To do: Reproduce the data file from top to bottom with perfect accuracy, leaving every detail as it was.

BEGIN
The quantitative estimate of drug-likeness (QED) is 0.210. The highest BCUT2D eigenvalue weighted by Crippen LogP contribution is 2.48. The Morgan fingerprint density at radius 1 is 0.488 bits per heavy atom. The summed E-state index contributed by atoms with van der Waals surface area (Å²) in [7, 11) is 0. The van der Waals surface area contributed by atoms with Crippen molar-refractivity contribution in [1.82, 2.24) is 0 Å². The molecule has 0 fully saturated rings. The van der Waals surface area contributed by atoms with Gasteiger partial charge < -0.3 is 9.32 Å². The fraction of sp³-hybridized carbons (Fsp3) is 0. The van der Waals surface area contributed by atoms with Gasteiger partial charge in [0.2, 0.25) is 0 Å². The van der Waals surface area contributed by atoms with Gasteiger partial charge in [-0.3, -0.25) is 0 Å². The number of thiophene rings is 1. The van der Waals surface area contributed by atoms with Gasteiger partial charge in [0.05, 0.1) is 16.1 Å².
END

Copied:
The quantitative estimate of drug-likeness (QED) is 0.210. The highest BCUT2D eigenvalue weighted by Crippen LogP contribution is 2.48. The Morgan fingerprint density at radius 1 is 0.488 bits per heavy atom. The summed E-state index contributed by atoms with van der Waals surface area (Å²) in [7, 11) is 0. The van der Waals surface area contributed by atoms with Crippen molar-refractivity contribution in [1.82, 2.24) is 0 Å². The molecule has 0 fully saturated rings. The van der Waals surface area contributed by atoms with Gasteiger partial charge < -0.3 is 9.32 Å². The fraction of sp³-hybridized carbons (Fsp3) is 0. The van der Waals surface area contributed by atoms with Gasteiger partial charge in [0.2, 0.25) is 0 Å². The van der Waals surface area contributed by atoms with Gasteiger partial charge in [-0.3, -0.25) is 0 Å². The number of thiophene rings is 1. The van der Waals surface area contributed by atoms with Gasteiger partial charge in [0.05, 0.1) is 16.1 Å².